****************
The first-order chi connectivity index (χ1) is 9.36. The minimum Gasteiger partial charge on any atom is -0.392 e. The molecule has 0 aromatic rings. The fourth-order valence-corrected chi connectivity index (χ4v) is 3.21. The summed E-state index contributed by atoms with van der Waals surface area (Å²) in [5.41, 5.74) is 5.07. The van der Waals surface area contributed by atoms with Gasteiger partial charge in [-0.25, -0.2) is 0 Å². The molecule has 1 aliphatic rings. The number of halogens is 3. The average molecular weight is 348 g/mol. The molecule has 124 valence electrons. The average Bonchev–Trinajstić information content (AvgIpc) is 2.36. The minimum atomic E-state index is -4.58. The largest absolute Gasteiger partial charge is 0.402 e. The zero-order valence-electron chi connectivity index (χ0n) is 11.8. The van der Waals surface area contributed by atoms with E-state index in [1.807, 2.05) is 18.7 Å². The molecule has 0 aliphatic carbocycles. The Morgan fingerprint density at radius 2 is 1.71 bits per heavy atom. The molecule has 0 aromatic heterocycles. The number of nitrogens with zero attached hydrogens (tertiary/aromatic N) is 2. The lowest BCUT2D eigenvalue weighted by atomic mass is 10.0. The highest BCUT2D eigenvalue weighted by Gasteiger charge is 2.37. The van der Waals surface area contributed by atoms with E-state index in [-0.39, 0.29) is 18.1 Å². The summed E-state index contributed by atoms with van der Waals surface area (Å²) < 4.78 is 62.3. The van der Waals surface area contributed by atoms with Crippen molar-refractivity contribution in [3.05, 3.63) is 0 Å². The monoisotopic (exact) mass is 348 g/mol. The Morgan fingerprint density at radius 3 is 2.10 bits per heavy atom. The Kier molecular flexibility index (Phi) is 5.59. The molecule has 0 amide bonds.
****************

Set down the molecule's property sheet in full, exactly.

The first-order chi connectivity index (χ1) is 9.36. The minimum Gasteiger partial charge on any atom is -0.392 e. The molecule has 0 aromatic rings. The fourth-order valence-corrected chi connectivity index (χ4v) is 3.21. The summed E-state index contributed by atoms with van der Waals surface area (Å²) in [5.41, 5.74) is 5.07. The van der Waals surface area contributed by atoms with Gasteiger partial charge in [-0.25, -0.2) is 0 Å². The molecule has 1 aliphatic rings. The number of halogens is 3. The average molecular weight is 348 g/mol. The molecule has 124 valence electrons. The average Bonchev–Trinajstić information content (AvgIpc) is 2.36. The minimum atomic E-state index is -4.58. The largest absolute Gasteiger partial charge is 0.402 e. The zero-order valence-electron chi connectivity index (χ0n) is 11.8. The van der Waals surface area contributed by atoms with E-state index in [1.807, 2.05) is 18.7 Å². The molecule has 0 aliphatic carbocycles. The Morgan fingerprint density at radius 2 is 1.71 bits per heavy atom. The molecule has 0 aromatic heterocycles. The number of nitrogens with zero attached hydrogens (tertiary/aromatic N) is 2. The lowest BCUT2D eigenvalue weighted by atomic mass is 10.0. The highest BCUT2D eigenvalue weighted by Gasteiger charge is 2.37. The van der Waals surface area contributed by atoms with E-state index in [-0.39, 0.29) is 18.1 Å². The summed E-state index contributed by atoms with van der Waals surface area (Å²) < 4.78 is 62.3. The van der Waals surface area contributed by atoms with Crippen molar-refractivity contribution in [3.05, 3.63) is 0 Å². The monoisotopic (exact) mass is 348 g/mol. The Morgan fingerprint density at radius 3 is 2.10 bits per heavy atom. The Kier molecular flexibility index (Phi) is 5.59. The molecule has 0 amide bonds.